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ceramic art films/peeler

updated wed 11 oct 00


cHuCk on sun 8 oct 00

The following is a transcription of the flyer that went out with the
Peeler's 16mm films back in 1982. I have also posted a letter Marj Peeler
wrote me about the making of the films and her involvement in them. This
will give anyone interested in them an idea of what they are and about.

Chuck Wagoner



The eight color films in the ceramic art series are a wonderful opportunity
to introduce your students to the exciting world of ceramics.

The producers, Richard and Marj Peeler are full time studio potters with
many years' experience. Mr. Peeler was a teacher of ceramics for over 20
years; the last fourteen years were as Assoc. Professor of Art at DePauw
University. He is past president of the National Council of Education for
the Ceramic Arts.
By showing ceramic artists at work, these films provide unique insight into
the methods, materials, and equipment basic to the art and craft of
ceramics. Artists' commentaries are included to give an insight into their
thinking and philosophy in planning and executing their work. The
presentation of good examples of both historical and contemporary pottery
and sculpture will stimulate the student's awareness of and sensitivity to
ceramic art, and will inspire him to work in clay himself.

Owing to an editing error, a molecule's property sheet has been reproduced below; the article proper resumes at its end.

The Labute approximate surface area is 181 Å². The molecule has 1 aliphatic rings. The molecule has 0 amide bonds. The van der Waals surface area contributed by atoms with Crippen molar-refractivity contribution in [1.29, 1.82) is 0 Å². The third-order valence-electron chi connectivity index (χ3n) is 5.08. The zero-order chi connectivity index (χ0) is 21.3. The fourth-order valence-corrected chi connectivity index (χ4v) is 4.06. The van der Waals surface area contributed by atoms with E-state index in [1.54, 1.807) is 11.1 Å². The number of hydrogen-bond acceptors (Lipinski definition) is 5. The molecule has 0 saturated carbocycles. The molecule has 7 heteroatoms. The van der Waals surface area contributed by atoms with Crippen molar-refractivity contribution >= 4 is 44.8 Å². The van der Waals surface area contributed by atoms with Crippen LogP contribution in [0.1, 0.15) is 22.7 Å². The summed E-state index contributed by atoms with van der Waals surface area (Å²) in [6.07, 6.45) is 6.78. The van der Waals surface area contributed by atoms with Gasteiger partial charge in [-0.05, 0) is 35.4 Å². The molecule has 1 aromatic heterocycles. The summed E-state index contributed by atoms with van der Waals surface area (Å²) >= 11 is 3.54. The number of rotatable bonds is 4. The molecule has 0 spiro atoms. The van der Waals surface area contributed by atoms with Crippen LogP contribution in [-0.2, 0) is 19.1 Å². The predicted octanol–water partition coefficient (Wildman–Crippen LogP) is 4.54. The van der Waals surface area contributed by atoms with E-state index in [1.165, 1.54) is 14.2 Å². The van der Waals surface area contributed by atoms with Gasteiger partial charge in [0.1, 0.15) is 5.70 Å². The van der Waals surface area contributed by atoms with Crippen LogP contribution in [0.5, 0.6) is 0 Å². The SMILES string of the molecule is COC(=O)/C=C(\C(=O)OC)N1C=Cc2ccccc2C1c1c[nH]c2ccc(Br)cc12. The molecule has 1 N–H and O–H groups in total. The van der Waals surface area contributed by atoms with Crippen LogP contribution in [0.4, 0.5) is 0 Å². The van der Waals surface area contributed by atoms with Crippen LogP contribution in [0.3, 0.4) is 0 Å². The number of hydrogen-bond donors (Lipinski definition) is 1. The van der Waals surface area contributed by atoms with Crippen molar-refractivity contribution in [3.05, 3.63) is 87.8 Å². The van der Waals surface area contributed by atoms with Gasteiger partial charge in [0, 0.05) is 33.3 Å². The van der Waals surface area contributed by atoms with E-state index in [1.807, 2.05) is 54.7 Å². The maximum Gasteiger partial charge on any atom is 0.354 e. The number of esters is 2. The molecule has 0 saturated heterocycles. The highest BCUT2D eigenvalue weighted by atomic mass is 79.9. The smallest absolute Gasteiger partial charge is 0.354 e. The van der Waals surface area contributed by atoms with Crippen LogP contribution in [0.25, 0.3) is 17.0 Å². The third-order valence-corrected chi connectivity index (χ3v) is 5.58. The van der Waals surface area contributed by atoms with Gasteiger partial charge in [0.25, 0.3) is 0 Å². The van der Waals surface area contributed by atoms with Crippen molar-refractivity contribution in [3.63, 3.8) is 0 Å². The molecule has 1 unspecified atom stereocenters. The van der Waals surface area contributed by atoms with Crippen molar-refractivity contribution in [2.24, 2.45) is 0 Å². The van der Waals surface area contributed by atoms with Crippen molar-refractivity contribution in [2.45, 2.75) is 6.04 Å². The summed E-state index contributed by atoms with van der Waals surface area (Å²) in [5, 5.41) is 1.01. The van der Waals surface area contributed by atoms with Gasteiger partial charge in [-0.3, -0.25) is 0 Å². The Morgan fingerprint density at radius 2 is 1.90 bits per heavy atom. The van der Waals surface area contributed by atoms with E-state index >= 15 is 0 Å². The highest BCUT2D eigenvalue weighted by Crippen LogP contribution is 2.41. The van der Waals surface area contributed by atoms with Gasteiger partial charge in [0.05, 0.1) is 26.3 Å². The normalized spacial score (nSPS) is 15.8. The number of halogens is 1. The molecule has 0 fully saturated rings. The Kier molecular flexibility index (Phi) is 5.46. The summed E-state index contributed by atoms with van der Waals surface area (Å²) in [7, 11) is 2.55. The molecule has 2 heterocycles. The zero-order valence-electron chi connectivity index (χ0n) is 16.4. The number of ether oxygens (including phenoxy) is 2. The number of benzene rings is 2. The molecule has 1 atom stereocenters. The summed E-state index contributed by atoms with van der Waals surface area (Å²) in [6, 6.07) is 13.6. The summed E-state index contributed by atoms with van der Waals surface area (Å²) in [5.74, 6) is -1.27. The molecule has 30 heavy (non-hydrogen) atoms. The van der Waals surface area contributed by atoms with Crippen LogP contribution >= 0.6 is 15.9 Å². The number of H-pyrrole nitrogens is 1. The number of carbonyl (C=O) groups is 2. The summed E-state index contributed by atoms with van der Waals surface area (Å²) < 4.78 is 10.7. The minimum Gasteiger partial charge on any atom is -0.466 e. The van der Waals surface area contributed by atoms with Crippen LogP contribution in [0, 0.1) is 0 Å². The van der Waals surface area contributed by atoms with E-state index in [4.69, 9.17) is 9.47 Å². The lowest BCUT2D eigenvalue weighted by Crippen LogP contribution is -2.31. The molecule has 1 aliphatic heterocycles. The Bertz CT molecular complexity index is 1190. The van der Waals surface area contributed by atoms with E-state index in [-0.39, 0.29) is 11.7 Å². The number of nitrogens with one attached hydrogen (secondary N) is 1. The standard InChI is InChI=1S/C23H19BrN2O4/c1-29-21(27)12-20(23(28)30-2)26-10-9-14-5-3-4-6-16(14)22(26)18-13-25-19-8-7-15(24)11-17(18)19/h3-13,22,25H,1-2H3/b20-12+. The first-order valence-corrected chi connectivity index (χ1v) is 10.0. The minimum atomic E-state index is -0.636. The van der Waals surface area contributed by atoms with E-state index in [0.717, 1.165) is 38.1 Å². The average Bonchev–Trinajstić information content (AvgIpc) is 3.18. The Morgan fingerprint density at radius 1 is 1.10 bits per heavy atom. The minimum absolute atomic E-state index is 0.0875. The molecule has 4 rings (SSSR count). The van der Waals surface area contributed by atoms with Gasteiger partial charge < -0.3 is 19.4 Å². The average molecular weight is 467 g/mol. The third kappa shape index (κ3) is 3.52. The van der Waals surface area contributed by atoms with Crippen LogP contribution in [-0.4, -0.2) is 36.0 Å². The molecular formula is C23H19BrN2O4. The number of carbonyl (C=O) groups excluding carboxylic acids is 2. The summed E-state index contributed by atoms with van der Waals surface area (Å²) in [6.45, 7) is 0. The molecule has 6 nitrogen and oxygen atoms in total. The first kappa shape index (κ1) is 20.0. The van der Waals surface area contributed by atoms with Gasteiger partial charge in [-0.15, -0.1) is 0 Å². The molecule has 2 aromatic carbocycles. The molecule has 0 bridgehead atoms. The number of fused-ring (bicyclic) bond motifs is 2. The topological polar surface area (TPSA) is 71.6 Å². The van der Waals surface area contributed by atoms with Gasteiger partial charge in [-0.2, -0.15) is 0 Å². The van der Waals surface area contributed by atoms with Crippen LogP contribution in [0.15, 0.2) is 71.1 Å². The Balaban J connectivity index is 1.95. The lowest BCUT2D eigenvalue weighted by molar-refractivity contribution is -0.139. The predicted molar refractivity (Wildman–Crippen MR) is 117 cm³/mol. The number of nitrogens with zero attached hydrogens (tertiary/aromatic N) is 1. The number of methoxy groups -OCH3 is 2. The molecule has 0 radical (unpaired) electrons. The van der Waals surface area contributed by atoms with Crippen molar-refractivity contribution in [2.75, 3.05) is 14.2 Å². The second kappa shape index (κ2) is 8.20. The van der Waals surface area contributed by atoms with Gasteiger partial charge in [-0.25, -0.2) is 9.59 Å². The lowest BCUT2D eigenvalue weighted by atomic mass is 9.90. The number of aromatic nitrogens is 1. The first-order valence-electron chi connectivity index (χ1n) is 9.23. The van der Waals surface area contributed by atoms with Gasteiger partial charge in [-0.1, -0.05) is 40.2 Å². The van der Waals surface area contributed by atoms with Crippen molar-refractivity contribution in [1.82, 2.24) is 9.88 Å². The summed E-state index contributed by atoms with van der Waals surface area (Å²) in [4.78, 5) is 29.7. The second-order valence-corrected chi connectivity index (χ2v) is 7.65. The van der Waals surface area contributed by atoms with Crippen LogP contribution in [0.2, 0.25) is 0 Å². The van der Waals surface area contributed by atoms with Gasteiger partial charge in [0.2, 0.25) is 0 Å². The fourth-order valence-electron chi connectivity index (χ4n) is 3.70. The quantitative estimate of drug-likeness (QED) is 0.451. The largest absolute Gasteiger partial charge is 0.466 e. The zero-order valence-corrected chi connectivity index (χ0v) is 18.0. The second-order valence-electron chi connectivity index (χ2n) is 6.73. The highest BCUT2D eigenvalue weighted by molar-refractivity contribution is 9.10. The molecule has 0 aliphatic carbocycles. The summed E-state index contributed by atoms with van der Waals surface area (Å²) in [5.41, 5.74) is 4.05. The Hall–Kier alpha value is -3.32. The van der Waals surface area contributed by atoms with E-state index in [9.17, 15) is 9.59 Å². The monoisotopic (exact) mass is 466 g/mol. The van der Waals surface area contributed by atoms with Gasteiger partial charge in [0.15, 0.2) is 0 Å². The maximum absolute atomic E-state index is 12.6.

Ceramics, What? Why? How?

This introductory film presents an overall picture of materials and
processes used in the production of ceramics. Opening with a sequence on a
primitive method of firing pottery, the film turns next to the basic
substance of ceramics ----clay--- and shows different kinds of clay, where
and how it is obtained and how it is made ready for use. Several forming
methods are demonstrated. Pieces are bisque fired in a kiln and then glazed.
Composition of glazes is discussed and we see some of the ways in which
glazes can be applied. The word "kiln" is defined and five different kinds
are seen. In final firing the intense heat melts the glazes, fuses them to
the pots, and brings out the colors.
color * 16 minutes*

The Coil Method

This film shows how an artist develops an idea and translates it into form
using clay ropes or coils, one of the basic methods in ceramic art. It gives
the viewer an appreciation of coil-built ceramics, both ancient and
contemporary and presents an approach to good design using organic forms for
inspiration. Mr. Peeler is shown sketching and planning his design and then
building the piece. He explains every phase of the work. Emphasis is given
to a flowing pleasing contour and suggestions for variations and adaptations
of the method are made.
color * 21 minutes *

Handbuilding Methods

This film presents a basic introduction to several hand-building methods ---
ways to create pottery and sculpture forms by hand with a minimum of tools
and equipment. Includes pinching, with variations, use of soft slabs, use of
slabs over existing objects used as molds, hollowing a solid form, use of
stiffened slabs, some ways of texturing. Does not include the coil methods.
(see film "The Coil Method") Emphasizes the joy of creating forms without
the use of a wheel.
color * 16 minutes *

4. Creating Mosaics and Tiles

The immense variety and versatility of ceramic tiles and mosaics are the
subject of this film which will increase the viewer's sensitivity to pattern
and texture, and stimulate awareness of mosaic or patterned tile walls
encountered in community or the home. Throughout the film, good